Welcome to your weekly digest of approaching regulatory and clinical readouts. April will be an important month for Athersys and Celladon as both will release key data from mid-stage trials in ischaemic stroke and heart failure, respectively.
Heron Therapeutics, meanwhile, hopes third time will be the charm for Sustol, its drug for chemotherapy-induced nausea and vomiting. Results from the Heron trial against ondansetron will presage a mid-year submission to the FDA, which has turned down Sustol twice before owing to chemistry, manufacturing and control (CMC) deficiencies.
Anxious investors have just over two weeks to wait for the outcome of Athersys’ closely watched phase II study of MultiStem in acute ischaemic stroke. The lead investigator is scheduled to present efficacy data on the allogeneic stem cell therapy in this most challenging condition at the European Stroke Organisation conference in Glasgow on April 17-19.
Much rides on the outcome. Long-held scepticism about the likelihood of success of any pharmaceutical intervention for ischaemic stroke means that Athersys is going into this classic biotech binary event with an unusually modest valuation – its market cap is just $230m. Indeed, its share price has even returned to levels seen before the announcement of a Japanese partnership for the product with Roche’s Chugai Pharmaceuticals unit last month.
That deal provided Chugai with Japanese rights to MultiStem for ischaemic stroke in exchange for more than $200m in milestone payments, including a $10m up-front with $7m tied to the phase II study result. Japan has an unusually favourable regulatory environment for stem cell products, designed to offer early conditional approval. The country also has the right sort of demographics for this particular indication, with a larger proportion of elderly people in its population than any other G20 country.
The study initially tested two cohorts of eight patients, six on MultiStem and two placebo, at two different doses, before selecting the higher one for the efficacy stage in 126 patients. MultiStem is administered 24-48 hours after the ischaemic event and the important data will be on its effect on neurological recovery at 90 days. This will be measured with a global analysis using the modified Rankin Scale, the National Institutes of Health Stroke Scale and the Barthel Index.
Celladon shares have been on a roller-coaster as the California group approaches the critical readout of data from the phase II Cupid-2 trial of gene therapy Mydicar, expected by the end of April. The agent uses a viral vector to deliver a gene encoding production of the enzyme SERCA2a to cardiac tissue to improve contraction in heart muscle cells.
Cupid-2 enrolled 250 patients with ischaemic or dilated cardiomyopathy who were randomised to receive Mydicar or placebo. The trial is testing whether the gene therapy can delay hospitalisations related to a heart transplant, implantation of a left-ventricular assist device or patient before death, as well as delay the occurrence of those terminal events. Earlier this week, Celladon reported that the final patient completed a 12-month follow-up visit and thus the data will be unblinded later this month.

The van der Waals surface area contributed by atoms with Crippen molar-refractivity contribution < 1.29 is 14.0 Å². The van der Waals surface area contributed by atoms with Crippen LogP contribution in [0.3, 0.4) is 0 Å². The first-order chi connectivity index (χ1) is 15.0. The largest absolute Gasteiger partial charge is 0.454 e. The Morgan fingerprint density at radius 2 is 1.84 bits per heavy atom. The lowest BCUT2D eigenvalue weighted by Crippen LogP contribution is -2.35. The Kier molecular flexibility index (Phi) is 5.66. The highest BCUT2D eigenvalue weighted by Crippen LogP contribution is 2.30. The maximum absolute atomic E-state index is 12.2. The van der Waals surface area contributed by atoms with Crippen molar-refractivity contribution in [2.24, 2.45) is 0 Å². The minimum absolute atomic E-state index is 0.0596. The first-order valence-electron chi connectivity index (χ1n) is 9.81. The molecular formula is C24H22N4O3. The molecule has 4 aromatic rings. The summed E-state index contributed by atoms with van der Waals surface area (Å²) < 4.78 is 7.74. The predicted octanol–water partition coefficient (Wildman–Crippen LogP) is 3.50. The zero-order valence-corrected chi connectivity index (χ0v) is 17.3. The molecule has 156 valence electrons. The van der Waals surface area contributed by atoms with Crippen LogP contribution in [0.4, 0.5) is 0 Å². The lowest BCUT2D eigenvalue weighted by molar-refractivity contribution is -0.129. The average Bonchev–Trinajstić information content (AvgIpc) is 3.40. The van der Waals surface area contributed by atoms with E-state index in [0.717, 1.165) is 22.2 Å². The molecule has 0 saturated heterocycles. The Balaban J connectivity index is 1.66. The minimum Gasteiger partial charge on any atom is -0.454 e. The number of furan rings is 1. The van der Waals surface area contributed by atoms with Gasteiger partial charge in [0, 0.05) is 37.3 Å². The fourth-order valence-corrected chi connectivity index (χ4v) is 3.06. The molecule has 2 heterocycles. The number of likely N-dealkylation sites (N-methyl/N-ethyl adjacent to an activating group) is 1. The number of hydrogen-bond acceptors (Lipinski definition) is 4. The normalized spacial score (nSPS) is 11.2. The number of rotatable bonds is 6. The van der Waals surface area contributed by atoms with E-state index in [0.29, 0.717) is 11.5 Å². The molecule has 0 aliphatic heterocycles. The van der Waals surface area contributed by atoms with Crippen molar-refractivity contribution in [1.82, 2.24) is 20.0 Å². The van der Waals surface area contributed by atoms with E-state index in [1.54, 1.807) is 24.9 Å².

Interest was stoked by Mydicar’s results in the placebo-controlled Cupid-1 study, which in 2011 revealed an 88% reduction in major cardiovascular events in the 12 months following infusion of the highest dose of Mydicar; this dose is being used in Cupid-2.
Celladon floated on the Nasdaq early last year and has doubled in value. Shares have fallen back by more than one-third since hitting a peak of $27.26 on March 19 – which valued the group at $650m – as the date of the readout has approached.
Two FDA complete response letters have not discouraged Heron Therapeutics from trying again with Sustol, a subcutaneous version of Roche’s Kytril designed to prevent nausea and vomiting for up to five days following moderately and highly emetic chemotherapies.
Kytril and generic formulations of granisetron are typically effective short term. Kyowa Hakko Kirin’s Sancuso addressed this by administering the active ingredient through a transdermal patch. Heron has taken a different approach, delivering granisetron through a bioerodible polymer injected subcutaneously.
Formerly known as AP Pharma, Heron is proposing Sustol for delayed-onset nausea and vomiting, or episodes beginning at least 24 hours after chemotherapy treatment and up to five days leter. Today, the California-based group announced it had reached target enrolment in the Magic phase III trial and expects topline results in May.
Magic tests Sustol plus fosaprepitant and dexamethasone against ondansetron plus fosaprepitant and dexamethasone in 1,000 patients. Heron hopes Sustol will show that it can reduce the number of patients who do not vomit or require rescue medications in the one- to five-day window following chemotherapy treatment.
Previous phase III trials showed Sustol to be non-inferior to palonosetron hydrochloride at a 10mg dose in acute and delayed onset nausea and vomiting for moderately emetogenic chemotherapies and in acute onset for highly emetogenic chemotherapies.